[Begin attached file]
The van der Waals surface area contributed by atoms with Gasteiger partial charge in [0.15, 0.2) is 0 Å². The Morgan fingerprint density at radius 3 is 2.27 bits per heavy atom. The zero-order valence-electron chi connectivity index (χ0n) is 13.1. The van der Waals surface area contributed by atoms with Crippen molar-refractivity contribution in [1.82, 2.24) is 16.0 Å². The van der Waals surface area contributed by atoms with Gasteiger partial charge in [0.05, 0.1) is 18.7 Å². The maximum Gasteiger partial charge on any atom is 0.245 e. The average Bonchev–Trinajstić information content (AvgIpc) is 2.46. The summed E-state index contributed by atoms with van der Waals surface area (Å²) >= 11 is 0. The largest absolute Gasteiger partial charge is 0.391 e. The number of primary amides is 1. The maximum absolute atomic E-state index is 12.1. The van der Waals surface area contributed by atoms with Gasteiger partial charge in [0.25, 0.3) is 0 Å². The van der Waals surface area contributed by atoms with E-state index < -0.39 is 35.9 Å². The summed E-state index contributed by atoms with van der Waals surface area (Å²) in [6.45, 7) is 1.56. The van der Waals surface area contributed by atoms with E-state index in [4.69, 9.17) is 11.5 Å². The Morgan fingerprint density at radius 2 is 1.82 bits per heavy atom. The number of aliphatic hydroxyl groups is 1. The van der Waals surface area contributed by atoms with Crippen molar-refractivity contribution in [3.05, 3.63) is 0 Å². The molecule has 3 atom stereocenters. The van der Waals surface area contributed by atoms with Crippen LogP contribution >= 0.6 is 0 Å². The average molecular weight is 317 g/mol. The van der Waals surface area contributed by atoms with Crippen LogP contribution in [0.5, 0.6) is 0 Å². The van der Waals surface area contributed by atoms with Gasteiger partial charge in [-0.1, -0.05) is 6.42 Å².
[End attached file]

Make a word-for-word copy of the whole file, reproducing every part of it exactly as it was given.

The van der Waals surface area contributed by atoms with Gasteiger partial charge in [0.15, 0.2) is 0 Å². The Morgan fingerprint density at radius 3 is 2.27 bits per heavy atom. The zero-order valence-electron chi connectivity index (χ0n) is 13.1. The van der Waals surface area contributed by atoms with Crippen molar-refractivity contribution in [1.82, 2.24) is 16.0 Å². The van der Waals surface area contributed by atoms with Gasteiger partial charge in [0.05, 0.1) is 18.7 Å². The maximum Gasteiger partial charge on any atom is 0.245 e. The average Bonchev–Trinajstić information content (AvgIpc) is 2.46. The summed E-state index contributed by atoms with van der Waals surface area (Å²) >= 11 is 0. The largest absolute Gasteiger partial charge is 0.391 e. The number of primary amides is 1. The maximum absolute atomic E-state index is 12.1. The van der Waals surface area contributed by atoms with Gasteiger partial charge in [0.25, 0.3) is 0 Å². The van der Waals surface area contributed by atoms with E-state index < -0.39 is 35.9 Å². The summed E-state index contributed by atoms with van der Waals surface area (Å²) in [6.45, 7) is 1.56. The van der Waals surface area contributed by atoms with E-state index in [4.69, 9.17) is 11.5 Å². The Morgan fingerprint density at radius 2 is 1.82 bits per heavy atom. The number of aliphatic hydroxyl groups is 1. The van der Waals surface area contributed by atoms with Crippen molar-refractivity contribution in [3.05, 3.63) is 0 Å². The molecule has 3 atom stereocenters. The van der Waals surface area contributed by atoms with Crippen LogP contribution >= 0.6 is 0 Å². The average molecular weight is 317 g/mol. The van der Waals surface area contributed by atoms with Crippen LogP contribution in [0.5, 0.6) is 0 Å². The van der Waals surface area contributed by atoms with Gasteiger partial charge in [-0.1, -0.05) is 6.42 Å².